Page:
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Sunday, October 09, 2005

Part 4: No Photos Please!

More from writer/activist Lucinda Marshall
What perhaps horrifies and discomforts us the most however is the blatant connection between pornography and the violence of war, which is so graphically illustrated on Wilson's site. One of the pictures Thompson saw on Wilson's site which illustrates the point shows,
" a woman whose right leg has been torn off by a land mine, and a medical worker is holding the mangled stump up to the camera. The woman's vagina is visible under the hem of her skirt. The caption for this picture reads: "Nice puss -– bad foot." "
This is certainly not the first time that photos depicting violence during the Iraq conflict have been spun as pornographic entertainment. When the photos of the atrocities at Abu Ghraib first surfaced, several photos depicting the rape and sexual assault of Arabic-looking women by non-Arabic looking soldiers circulated on the internet. They were immediately discounted as fakes that were made for pornographic enjoyment simply because they had been posted to pornography sites. But as Wilson's site illustrates, criminal behavior can indeed be considered entertainment. It is also important to remember that the use of prostitutes has long been considered legitimate R&R for male soldiers and as a recent report obtained from the Democratic staff of the House Veterans Affairs Committee indicates, sexual abuse is rampant within the military.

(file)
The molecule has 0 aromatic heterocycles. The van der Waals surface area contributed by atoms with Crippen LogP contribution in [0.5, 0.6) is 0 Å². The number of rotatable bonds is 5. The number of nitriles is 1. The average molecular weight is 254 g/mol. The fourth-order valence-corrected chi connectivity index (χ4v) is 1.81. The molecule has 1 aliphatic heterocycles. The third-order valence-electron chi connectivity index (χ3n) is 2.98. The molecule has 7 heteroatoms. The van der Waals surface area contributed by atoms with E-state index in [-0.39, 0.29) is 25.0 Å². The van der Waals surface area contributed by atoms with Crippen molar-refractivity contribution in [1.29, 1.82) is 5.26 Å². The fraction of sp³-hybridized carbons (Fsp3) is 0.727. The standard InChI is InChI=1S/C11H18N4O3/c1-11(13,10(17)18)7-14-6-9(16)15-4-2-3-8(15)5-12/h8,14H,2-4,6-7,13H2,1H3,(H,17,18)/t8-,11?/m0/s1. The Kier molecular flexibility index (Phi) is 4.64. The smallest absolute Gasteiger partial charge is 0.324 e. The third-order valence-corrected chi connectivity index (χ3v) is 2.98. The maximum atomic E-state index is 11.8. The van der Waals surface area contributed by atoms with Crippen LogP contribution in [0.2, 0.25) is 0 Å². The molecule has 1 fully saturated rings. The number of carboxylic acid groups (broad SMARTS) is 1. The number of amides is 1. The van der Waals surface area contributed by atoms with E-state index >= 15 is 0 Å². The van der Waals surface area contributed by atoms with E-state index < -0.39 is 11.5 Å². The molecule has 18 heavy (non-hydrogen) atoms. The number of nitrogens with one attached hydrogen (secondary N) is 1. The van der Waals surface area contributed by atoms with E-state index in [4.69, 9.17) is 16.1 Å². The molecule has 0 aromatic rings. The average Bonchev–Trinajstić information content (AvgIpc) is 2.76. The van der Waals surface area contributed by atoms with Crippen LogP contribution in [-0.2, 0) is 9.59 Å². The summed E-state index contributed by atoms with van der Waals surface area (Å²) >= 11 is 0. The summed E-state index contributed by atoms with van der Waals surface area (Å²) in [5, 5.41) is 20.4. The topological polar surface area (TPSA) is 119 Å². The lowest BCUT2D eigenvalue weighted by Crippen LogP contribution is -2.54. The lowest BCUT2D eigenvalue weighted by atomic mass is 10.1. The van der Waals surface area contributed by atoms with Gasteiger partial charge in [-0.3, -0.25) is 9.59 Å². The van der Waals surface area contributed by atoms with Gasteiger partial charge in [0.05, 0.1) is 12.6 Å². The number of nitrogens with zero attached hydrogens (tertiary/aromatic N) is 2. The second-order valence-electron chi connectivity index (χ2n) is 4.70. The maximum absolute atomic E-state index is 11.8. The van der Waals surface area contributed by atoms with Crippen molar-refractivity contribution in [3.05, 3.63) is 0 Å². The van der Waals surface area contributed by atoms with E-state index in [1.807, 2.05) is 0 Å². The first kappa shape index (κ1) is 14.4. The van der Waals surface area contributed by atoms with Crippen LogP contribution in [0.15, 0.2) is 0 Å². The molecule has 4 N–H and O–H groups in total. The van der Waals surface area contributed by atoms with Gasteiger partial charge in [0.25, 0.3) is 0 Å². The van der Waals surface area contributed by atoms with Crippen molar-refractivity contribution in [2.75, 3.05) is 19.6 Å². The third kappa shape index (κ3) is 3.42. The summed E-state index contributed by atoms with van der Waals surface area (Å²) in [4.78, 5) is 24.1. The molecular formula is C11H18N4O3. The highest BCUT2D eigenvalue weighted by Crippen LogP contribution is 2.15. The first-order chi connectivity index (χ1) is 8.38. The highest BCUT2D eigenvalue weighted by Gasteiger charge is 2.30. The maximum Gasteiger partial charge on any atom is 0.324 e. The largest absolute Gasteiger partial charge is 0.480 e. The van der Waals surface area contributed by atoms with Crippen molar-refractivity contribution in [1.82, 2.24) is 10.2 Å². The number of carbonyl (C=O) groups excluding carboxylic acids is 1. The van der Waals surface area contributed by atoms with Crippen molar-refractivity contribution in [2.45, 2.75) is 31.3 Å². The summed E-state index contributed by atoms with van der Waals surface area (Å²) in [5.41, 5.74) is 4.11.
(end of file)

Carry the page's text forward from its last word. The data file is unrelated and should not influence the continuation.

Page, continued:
If you've seen a movie in the theaters or on television you know the combination of sex and violence is a popular form of entertainment. Eroticized violence is often an aspect of pornography especially the hard-core variety.
The real crime that Lynndie England committed was not that she posed inappropriately but rather that her participation challenged the assumptions of how women are supposed to behave. The military has always been a culture that uses rape as a weapon of war and one that takes a 'boys will be boys' attitude about sexual assault within it's own ranks. That photos of female soldiers posing with their weapons such as the ones on Wilson's site or those of Pvt. England pointing at a prisoner's genitalia are considered morally reprehensible, while photos of rape and torture are trivialized as entertainment rather than seen as violations of human rights and international law, is hardly surprising. They simply represent the continuum of misogyny that is an implicit part of the ethos of militarism.

Next Post: No Photos Please! the conclusion.


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